Sixty-three years ago, America won a war and lost its innocence. On August 6, 1945, the world's first nuclear weapon was detonated over Hiroshima, and six days later, World War II ended.
I was in uniform then in Germany, one of thousands waiting to be sent as foot soldiers to invade Japan. All we knew then was that a mushroom cloud had ended our dread of going to the Pacific to storm beaches and fight through cities. For the first time in years, we could wake in the morning without feeling there was an IOU out on our lives, held by someone unknown and payable on demand.
It was weeks before we learned the moral price for our relief--that over 200,000 would die from that explosion in Hiroshima and another over Nagasaki three days afterward and that our country would forever bear the burden of being the first to use weapons of mass destruction.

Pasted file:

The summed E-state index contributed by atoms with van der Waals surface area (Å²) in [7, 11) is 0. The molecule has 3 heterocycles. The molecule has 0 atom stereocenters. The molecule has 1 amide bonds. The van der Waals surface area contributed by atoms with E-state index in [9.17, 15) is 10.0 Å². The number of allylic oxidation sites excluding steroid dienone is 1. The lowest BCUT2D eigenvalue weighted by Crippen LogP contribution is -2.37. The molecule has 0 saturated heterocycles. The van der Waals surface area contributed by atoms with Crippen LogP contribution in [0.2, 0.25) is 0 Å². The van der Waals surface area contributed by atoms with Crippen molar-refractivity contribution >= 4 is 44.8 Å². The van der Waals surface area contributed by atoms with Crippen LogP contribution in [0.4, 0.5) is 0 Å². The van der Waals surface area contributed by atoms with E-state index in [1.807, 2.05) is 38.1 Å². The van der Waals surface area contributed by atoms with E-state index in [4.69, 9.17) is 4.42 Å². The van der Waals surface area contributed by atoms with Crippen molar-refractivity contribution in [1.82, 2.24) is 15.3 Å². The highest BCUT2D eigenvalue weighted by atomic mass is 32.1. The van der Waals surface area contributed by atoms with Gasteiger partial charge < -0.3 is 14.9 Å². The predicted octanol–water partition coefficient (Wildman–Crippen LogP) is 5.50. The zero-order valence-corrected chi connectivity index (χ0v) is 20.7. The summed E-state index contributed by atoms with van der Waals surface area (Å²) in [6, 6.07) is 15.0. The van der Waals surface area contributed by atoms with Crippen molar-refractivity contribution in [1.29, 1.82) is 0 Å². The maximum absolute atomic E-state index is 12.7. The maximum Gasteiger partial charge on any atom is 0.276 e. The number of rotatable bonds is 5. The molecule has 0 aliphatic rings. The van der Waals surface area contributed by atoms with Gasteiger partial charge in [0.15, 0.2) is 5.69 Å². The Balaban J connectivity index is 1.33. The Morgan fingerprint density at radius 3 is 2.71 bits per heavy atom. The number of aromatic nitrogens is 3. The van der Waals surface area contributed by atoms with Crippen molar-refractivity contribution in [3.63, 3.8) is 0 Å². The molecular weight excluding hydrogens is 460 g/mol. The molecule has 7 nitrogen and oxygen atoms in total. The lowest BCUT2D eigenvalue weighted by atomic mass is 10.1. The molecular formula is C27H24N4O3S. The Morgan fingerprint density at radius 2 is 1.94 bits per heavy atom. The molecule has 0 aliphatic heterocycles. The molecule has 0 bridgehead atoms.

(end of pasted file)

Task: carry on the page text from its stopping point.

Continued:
Almost two decades later, in August 1963, I was interviewing John F. Kennedy in the Oval Office. "Since 1945," he said, "we have gone into an entirely new period of nuclear weapons. Most people have no conception of what it all means. A nuclear exchange lasting sixty minutes would mean over 300 million deaths. We have to prevent the end of the human race."
This August, as presidential candidates argue over gasoline prices and each other's celebrity status, it's easy to forget they are asking voters to give them a Godlike control over the lives of multitudes of people, not only in our own country but all over the world.
It's too late to anguish over that decision 60 years ago but not too soon to remember how much power of life and death will be in the hands of whoever we choose this November and what qualities of judgment, character and human feeling he will need to make such choices for us in the future.